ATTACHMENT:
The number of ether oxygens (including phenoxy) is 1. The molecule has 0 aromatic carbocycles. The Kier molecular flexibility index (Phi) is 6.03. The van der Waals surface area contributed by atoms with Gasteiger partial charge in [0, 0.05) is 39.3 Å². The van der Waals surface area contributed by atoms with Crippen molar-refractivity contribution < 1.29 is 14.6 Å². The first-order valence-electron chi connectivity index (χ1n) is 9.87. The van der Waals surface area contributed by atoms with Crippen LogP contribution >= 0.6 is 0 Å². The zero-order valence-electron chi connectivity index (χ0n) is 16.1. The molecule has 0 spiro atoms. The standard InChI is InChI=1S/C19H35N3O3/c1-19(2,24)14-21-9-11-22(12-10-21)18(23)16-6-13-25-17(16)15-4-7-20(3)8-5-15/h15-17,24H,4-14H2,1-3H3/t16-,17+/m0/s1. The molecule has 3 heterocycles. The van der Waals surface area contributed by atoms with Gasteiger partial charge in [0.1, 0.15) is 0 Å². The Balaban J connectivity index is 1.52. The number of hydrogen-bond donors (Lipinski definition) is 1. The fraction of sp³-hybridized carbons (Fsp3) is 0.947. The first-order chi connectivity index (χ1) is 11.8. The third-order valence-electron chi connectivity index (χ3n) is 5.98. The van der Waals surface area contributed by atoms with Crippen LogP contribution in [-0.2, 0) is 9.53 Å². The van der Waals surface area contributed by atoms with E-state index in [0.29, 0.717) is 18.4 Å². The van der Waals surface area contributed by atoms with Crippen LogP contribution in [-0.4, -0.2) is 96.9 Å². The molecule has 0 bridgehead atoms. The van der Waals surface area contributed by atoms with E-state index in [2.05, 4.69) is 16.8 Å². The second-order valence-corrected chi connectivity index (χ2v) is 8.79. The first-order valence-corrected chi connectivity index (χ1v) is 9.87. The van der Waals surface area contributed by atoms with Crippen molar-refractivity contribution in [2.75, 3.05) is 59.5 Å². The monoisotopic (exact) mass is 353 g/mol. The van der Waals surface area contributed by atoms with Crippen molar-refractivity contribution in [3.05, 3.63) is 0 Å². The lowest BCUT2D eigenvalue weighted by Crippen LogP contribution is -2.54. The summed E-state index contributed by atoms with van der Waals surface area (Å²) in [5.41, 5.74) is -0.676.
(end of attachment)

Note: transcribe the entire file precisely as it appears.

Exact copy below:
The number of ether oxygens (including phenoxy) is 1. The molecule has 0 aromatic carbocycles. The Kier molecular flexibility index (Phi) is 6.03. The van der Waals surface area contributed by atoms with Gasteiger partial charge in [0, 0.05) is 39.3 Å². The van der Waals surface area contributed by atoms with Crippen molar-refractivity contribution < 1.29 is 14.6 Å². The first-order valence-electron chi connectivity index (χ1n) is 9.87. The van der Waals surface area contributed by atoms with Crippen LogP contribution >= 0.6 is 0 Å². The zero-order valence-electron chi connectivity index (χ0n) is 16.1. The molecule has 0 spiro atoms. The standard InChI is InChI=1S/C19H35N3O3/c1-19(2,24)14-21-9-11-22(12-10-21)18(23)16-6-13-25-17(16)15-4-7-20(3)8-5-15/h15-17,24H,4-14H2,1-3H3/t16-,17+/m0/s1. The molecule has 3 heterocycles. The van der Waals surface area contributed by atoms with Gasteiger partial charge in [0.1, 0.15) is 0 Å². The Balaban J connectivity index is 1.52. The number of hydrogen-bond donors (Lipinski definition) is 1. The fraction of sp³-hybridized carbons (Fsp3) is 0.947. The first-order chi connectivity index (χ1) is 11.8. The third-order valence-electron chi connectivity index (χ3n) is 5.98. The van der Waals surface area contributed by atoms with Crippen LogP contribution in [-0.2, 0) is 9.53 Å². The van der Waals surface area contributed by atoms with E-state index in [0.29, 0.717) is 18.4 Å². The van der Waals surface area contributed by atoms with Crippen LogP contribution in [-0.4, -0.2) is 96.9 Å². The molecule has 0 bridgehead atoms. The van der Waals surface area contributed by atoms with E-state index in [2.05, 4.69) is 16.8 Å². The second-order valence-corrected chi connectivity index (χ2v) is 8.79. The first-order valence-corrected chi connectivity index (χ1v) is 9.87. The van der Waals surface area contributed by atoms with Crippen molar-refractivity contribution in [2.75, 3.05) is 59.5 Å². The monoisotopic (exact) mass is 353 g/mol. The van der Waals surface area contributed by atoms with Crippen molar-refractivity contribution in [3.05, 3.63) is 0 Å². The lowest BCUT2D eigenvalue weighted by Crippen LogP contribution is -2.54. The summed E-state index contributed by atoms with van der Waals surface area (Å²) in [5.41, 5.74) is -0.676.